For more on the importance of furnace maintenance, or to schedule a maintenance session, contact G&S Heating, Cooling & Electrical Inc. We handle Seattle furnaces of all varieties and can ensure that yours stays in tip-top shape to help combat our rainy Washington winters. Pick up the phone and give us a call today!

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The Benefits of Proper Furnace Installation in Everett

Monday, December 17th, 2012

With a quality installation and professional maintenance there is no reason you should not be able to expect years of dependable home heating performance from your furnace in Everett. You can never expect to get the best possible performance from your gas or electric furnace if the installation is not handled by a qualified, professional service technician though. Make sure that you not only get the right furnace for your home but that you get the best service that furnace has to offer by letting G & S Heating, Cooling and Electrical handle you installation.

Having a professional Everett heating technician perform your furnace installation benefits you and your home heating system in many ways. The very first way it does so comes even before the installation itself. Chances are you are not sure just what size the furnace you need in your home should be. We can help you make the right decision. If you furnace is too small it will be prone to damage as it struggles to attain temperatures beyond its capability. If it is too large it will bring temperatures up too quickly, causing it to short cycle and experience excessive wear and tear.

When you are dealing with any type of fuel source – gas, oil, electricity or otherwise – there is always the possibility for the development of a dangerous situation in your home. It is necessary that your furnace installation be handled by a professional to minimize this risk. There is no better way to ensure the safe operation of your furnace.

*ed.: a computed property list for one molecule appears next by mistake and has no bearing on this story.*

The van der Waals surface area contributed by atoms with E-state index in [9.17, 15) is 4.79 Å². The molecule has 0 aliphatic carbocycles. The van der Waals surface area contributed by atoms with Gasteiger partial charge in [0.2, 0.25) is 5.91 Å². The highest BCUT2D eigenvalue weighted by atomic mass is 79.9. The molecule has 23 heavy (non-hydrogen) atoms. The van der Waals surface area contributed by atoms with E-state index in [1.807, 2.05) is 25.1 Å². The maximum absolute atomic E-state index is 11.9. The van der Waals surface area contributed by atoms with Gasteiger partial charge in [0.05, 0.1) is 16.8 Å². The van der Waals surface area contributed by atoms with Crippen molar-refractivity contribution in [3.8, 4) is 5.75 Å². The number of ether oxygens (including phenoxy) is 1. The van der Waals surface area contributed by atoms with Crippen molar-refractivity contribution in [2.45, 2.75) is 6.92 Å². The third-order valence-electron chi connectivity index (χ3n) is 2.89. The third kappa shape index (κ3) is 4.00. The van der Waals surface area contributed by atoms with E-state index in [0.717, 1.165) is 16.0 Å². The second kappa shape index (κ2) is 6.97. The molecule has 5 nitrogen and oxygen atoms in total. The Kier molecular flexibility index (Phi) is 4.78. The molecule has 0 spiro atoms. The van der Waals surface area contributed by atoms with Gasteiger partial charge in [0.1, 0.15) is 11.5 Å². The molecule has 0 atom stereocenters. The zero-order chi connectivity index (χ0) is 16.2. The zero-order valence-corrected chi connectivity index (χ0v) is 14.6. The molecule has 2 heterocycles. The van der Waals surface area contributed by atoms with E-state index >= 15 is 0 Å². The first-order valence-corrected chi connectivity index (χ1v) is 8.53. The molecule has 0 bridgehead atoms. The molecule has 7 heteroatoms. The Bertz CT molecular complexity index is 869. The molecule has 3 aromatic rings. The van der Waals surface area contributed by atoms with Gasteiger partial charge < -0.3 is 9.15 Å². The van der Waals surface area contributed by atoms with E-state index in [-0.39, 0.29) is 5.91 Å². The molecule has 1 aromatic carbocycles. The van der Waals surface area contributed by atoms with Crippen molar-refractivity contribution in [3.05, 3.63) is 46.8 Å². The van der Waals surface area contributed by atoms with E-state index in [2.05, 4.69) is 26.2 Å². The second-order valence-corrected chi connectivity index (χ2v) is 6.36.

Plus, having your furnace properly installed by a home heating expert is the best way to ensure that you get the most efficient performance that that furnace has to offer. Do not spend more money for a weaker performance from your home heating system. Call to schedule a professional installation today.

Get the most out of your new furnace in Everett by scheduling a proper, professional installation. G & S is glad to help. We want you to enjoy the efficient, effective heating service you deserve. Contact G & S Heating, Cooling and Electrical today.

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A Question from Green Lake: How Warm is Furnace Heated Air?

Wednesday, December 7th, 2011

When your furnace turns on every day and warms your Green Lake home, just how hot is the air being blown through your vents? It’s a common question and while it varies depending on the type of furnace you have and the length of your ductwork, normally, the air is about the same temperature in most homes.

The Heating Process

When you turn on your furnace, it ignites fuel (gas or oil) or heats elements (electricity). A blower fan blows air through the heat exchanger and then into ductwork that distributes the heated air to vents around your home. When the combustion occurs and air is first heated, the temperature is between 140 degrees F and 170 degrees F.

This is extremely warm and could be dangerous to anyone if they got too close to it or it was blown directly into your home. However, as the heated air is distributed into your home it starts to cool. In some cases, it loses a significant amount of its energy in the ductwork.